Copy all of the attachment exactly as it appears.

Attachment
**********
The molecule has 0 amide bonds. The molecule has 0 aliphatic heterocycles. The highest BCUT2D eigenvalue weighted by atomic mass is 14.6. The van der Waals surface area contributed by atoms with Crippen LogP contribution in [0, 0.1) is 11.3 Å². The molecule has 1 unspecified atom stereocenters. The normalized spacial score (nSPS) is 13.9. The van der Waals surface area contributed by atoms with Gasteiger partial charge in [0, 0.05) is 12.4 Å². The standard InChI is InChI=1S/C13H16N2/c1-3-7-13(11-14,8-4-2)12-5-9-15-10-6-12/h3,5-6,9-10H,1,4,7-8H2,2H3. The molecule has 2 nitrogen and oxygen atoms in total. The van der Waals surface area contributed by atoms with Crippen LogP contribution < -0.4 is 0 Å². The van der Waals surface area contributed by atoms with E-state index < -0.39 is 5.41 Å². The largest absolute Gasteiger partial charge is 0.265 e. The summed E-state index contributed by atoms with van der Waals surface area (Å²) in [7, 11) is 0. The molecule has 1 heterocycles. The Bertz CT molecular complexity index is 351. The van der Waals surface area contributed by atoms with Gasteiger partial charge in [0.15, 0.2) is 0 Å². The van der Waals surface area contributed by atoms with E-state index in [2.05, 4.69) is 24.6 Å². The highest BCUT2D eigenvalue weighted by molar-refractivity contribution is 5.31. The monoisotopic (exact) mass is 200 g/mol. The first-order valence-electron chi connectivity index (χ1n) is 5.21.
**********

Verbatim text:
The molecule has 0 amide bonds. The molecule has 0 aliphatic heterocycles. The highest BCUT2D eigenvalue weighted by atomic mass is 14.6. The van der Waals surface area contributed by atoms with Crippen LogP contribution in [0, 0.1) is 11.3 Å². The molecule has 1 unspecified atom stereocenters. The normalized spacial score (nSPS) is 13.9. The van der Waals surface area contributed by atoms with Gasteiger partial charge in [0, 0.05) is 12.4 Å². The standard InChI is InChI=1S/C13H16N2/c1-3-7-13(11-14,8-4-2)12-5-9-15-10-6-12/h3,5-6,9-10H,1,4,7-8H2,2H3. The molecule has 2 nitrogen and oxygen atoms in total. The van der Waals surface area contributed by atoms with Crippen LogP contribution < -0.4 is 0 Å². The van der Waals surface area contributed by atoms with E-state index < -0.39 is 5.41 Å². The largest absolute Gasteiger partial charge is 0.265 e. The summed E-state index contributed by atoms with van der Waals surface area (Å²) in [7, 11) is 0. The molecule has 1 heterocycles. The Bertz CT molecular complexity index is 351. The van der Waals surface area contributed by atoms with Gasteiger partial charge in [0.15, 0.2) is 0 Å². The van der Waals surface area contributed by atoms with E-state index in [2.05, 4.69) is 24.6 Å². The highest BCUT2D eigenvalue weighted by molar-refractivity contribution is 5.31. The monoisotopic (exact) mass is 200 g/mol. The first-order valence-electron chi connectivity index (χ1n) is 5.21.